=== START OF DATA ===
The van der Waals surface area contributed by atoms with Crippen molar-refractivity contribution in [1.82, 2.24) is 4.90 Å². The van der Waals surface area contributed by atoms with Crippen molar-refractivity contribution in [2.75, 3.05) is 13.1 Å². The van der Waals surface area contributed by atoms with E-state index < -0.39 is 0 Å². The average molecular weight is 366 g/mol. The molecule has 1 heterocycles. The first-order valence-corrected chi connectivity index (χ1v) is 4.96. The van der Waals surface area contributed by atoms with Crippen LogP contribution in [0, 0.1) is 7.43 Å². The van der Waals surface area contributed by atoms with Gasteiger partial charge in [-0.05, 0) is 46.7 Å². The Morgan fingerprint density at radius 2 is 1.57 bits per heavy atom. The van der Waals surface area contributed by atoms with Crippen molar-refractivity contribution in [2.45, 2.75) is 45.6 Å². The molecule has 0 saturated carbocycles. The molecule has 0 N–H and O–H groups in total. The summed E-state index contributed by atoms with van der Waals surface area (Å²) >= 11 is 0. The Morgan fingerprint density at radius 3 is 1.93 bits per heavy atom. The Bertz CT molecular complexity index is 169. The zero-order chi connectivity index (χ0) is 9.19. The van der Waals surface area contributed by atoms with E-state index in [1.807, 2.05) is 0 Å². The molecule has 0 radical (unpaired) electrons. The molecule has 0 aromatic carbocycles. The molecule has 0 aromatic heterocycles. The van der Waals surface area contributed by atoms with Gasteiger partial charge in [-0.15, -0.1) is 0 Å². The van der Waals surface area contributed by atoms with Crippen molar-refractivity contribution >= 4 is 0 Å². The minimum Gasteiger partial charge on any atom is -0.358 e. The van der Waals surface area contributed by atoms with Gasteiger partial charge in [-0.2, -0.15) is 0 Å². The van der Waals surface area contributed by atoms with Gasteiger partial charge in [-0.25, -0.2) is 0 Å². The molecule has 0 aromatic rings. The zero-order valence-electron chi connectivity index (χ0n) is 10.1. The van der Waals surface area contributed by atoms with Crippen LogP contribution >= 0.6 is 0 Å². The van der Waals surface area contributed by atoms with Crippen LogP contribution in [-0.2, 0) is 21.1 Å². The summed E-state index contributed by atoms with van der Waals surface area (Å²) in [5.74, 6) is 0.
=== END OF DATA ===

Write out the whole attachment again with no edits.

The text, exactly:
The van der Waals surface area contributed by atoms with Crippen molar-refractivity contribution in [1.82, 2.24) is 4.90 Å². The van der Waals surface area contributed by atoms with Crippen molar-refractivity contribution in [2.75, 3.05) is 13.1 Å². The van der Waals surface area contributed by atoms with E-state index < -0.39 is 0 Å². The average molecular weight is 366 g/mol. The molecule has 1 heterocycles. The first-order valence-corrected chi connectivity index (χ1v) is 4.96. The van der Waals surface area contributed by atoms with Crippen LogP contribution in [0, 0.1) is 7.43 Å². The van der Waals surface area contributed by atoms with Gasteiger partial charge in [-0.05, 0) is 46.7 Å². The Morgan fingerprint density at radius 2 is 1.57 bits per heavy atom. The van der Waals surface area contributed by atoms with Crippen molar-refractivity contribution in [2.45, 2.75) is 45.6 Å². The molecule has 0 saturated carbocycles. The molecule has 0 N–H and O–H groups in total. The summed E-state index contributed by atoms with van der Waals surface area (Å²) >= 11 is 0. The Morgan fingerprint density at radius 3 is 1.93 bits per heavy atom. The Bertz CT molecular complexity index is 169. The zero-order chi connectivity index (χ0) is 9.19. The van der Waals surface area contributed by atoms with E-state index in [1.807, 2.05) is 0 Å². The molecule has 0 radical (unpaired) electrons. The molecule has 0 aromatic carbocycles. The molecule has 0 aromatic heterocycles. The van der Waals surface area contributed by atoms with Gasteiger partial charge in [-0.15, -0.1) is 0 Å². The van der Waals surface area contributed by atoms with Crippen molar-refractivity contribution >= 4 is 0 Å². The minimum Gasteiger partial charge on any atom is -0.358 e. The van der Waals surface area contributed by atoms with Gasteiger partial charge in [-0.2, -0.15) is 0 Å². The van der Waals surface area contributed by atoms with Gasteiger partial charge in [-0.25, -0.2) is 0 Å². The molecule has 0 aromatic rings. The zero-order valence-electron chi connectivity index (χ0n) is 10.1. The van der Waals surface area contributed by atoms with Crippen LogP contribution >= 0.6 is 0 Å². The van der Waals surface area contributed by atoms with Crippen LogP contribution in [-0.2, 0) is 21.1 Å². The summed E-state index contributed by atoms with van der Waals surface area (Å²) in [5.74, 6) is 0.